Given how contract workers constitute nearly 70% of the organised sector workforce, the government proposing to amend the Contract Labour (Regulation and Abolition) Act 1970 to ensure that they are paid on a par with regular workers would seem to be a good idea. However, the government must pay heed to the fact that contract labour has proliferated largely because of the inflexible labour laws, and in a situation where, as Maruti Suzuki chairman RC Bhargava pointed out at The Indian Express Idea Exchange programme, wages are not linked to productivity. Employers have recruited contract workers by the droves as existing labour laws do not permit a liberal hiring and termination culture that is driven by the companies’ performance. This also indicates that employers even are willing to overlook skill requirements if it means a lesser regular-worker burden, though pay gaps and other issues have spurred labour trouble in many corporates.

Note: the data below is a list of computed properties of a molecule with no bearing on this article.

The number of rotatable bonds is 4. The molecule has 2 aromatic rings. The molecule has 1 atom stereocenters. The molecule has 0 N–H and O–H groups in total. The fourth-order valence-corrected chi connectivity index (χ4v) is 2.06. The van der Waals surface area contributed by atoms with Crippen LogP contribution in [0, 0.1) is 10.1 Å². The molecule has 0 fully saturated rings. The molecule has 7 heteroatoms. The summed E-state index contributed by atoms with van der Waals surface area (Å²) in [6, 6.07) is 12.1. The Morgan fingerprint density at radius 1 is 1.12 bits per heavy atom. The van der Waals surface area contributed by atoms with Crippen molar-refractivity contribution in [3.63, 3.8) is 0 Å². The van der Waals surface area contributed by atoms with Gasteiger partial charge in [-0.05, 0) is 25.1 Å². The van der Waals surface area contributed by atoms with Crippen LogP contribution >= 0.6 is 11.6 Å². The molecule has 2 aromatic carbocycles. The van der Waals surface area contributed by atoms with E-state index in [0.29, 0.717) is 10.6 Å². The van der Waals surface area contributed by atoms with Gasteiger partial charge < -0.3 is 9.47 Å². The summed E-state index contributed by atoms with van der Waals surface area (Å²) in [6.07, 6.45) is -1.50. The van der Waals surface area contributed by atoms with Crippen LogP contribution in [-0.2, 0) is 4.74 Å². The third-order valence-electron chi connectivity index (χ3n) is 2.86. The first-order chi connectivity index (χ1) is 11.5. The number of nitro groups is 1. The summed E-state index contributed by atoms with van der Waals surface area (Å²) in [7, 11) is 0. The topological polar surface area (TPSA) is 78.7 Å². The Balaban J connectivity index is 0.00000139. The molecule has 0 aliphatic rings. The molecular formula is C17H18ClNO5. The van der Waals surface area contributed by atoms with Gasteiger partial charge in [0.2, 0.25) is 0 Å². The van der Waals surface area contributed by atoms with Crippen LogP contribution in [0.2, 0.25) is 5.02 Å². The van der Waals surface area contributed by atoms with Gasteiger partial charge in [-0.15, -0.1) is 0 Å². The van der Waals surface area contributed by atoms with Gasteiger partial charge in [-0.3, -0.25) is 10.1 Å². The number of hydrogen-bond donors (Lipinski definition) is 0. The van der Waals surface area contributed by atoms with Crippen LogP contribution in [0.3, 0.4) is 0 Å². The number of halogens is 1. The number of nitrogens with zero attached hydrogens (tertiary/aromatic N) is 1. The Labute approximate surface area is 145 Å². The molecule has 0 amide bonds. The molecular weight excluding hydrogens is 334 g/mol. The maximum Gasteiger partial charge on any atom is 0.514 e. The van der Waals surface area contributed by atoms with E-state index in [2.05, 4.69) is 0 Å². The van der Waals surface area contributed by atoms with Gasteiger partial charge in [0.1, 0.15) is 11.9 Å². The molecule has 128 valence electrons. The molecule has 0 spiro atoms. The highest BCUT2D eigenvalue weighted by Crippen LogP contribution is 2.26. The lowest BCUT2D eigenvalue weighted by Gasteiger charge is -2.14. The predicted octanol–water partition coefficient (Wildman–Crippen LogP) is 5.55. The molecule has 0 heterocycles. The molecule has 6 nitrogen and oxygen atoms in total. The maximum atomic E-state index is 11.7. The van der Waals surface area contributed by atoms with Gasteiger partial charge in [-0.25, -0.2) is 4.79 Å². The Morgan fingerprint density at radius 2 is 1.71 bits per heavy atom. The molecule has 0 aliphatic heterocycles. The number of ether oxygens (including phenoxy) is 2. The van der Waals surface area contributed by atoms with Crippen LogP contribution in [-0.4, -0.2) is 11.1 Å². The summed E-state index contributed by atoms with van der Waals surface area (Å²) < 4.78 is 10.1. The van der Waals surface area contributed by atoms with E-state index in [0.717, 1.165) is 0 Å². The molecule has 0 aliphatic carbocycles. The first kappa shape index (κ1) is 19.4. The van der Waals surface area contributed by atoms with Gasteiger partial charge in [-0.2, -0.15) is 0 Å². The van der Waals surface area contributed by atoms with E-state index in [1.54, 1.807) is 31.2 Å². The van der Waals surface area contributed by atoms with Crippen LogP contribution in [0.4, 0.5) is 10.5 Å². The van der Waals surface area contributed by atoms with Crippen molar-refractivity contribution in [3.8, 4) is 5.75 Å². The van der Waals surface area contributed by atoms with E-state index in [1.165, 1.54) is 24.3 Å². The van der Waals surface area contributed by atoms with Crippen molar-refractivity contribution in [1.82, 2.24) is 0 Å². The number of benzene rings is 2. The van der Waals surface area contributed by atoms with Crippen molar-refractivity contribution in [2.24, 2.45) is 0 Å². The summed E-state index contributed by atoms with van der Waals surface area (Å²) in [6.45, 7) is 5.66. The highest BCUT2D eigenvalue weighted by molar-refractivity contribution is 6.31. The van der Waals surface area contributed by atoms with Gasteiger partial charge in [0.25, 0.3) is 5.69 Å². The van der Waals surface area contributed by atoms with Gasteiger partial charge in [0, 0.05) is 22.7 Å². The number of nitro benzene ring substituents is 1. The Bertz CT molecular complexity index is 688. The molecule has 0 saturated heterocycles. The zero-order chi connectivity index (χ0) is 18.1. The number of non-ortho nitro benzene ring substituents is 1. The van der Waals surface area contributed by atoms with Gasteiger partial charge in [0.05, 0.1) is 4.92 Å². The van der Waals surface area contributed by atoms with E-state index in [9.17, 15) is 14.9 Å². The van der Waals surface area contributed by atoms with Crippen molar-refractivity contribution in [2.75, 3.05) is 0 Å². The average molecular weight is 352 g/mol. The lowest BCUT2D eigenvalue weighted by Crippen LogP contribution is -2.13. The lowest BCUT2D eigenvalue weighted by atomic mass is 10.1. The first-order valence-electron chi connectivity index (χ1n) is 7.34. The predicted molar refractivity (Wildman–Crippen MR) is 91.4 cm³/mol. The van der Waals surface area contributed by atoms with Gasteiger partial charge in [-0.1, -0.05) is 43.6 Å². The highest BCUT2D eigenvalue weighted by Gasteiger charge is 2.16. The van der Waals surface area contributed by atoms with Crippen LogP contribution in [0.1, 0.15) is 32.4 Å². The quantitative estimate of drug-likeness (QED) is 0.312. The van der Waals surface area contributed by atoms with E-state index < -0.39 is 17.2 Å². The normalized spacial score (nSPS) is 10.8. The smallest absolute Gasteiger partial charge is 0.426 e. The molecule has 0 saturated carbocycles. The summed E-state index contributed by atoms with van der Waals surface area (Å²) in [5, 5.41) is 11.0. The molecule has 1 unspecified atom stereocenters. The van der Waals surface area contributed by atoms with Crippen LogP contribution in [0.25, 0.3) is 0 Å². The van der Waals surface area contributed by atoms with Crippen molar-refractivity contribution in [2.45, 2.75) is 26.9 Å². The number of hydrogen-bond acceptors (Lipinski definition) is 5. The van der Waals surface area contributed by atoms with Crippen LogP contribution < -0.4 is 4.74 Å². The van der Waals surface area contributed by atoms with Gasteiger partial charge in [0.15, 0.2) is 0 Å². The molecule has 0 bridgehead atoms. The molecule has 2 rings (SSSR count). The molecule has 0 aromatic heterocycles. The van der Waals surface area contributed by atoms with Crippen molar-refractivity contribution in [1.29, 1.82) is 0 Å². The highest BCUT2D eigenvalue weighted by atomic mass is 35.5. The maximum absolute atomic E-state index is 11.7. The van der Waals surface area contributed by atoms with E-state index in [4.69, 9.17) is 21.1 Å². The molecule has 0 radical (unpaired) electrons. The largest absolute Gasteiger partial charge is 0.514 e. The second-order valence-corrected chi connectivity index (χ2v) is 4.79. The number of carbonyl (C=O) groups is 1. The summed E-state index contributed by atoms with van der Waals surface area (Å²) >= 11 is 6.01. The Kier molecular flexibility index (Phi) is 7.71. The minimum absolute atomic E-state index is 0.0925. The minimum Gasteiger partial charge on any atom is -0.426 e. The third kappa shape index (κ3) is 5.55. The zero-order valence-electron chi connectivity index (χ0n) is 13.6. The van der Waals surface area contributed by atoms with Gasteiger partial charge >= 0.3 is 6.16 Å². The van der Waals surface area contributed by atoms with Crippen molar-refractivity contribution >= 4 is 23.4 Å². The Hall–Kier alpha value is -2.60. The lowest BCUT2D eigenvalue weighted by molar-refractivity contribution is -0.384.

Creating a framework for hiring temporary workers—who would enjoy the same benefits as regular workers, expect a marginal difference in salary—would be a fundamental reform. This would allow companies to lay-off workers in case of a downturn, with adequate compensations, of course, and then rehire them when the tide turns. This would mean slimmer labour overheads for employers, while creating more jobs as companies would be more eager to hire if the inflexibility over firing goes. Therefore, reforming inflexible laws holds greater promise for both employers and workers than mandating ‘equal pay’—after all, what good would the legislation be if the companies are not willing to hire in the first place?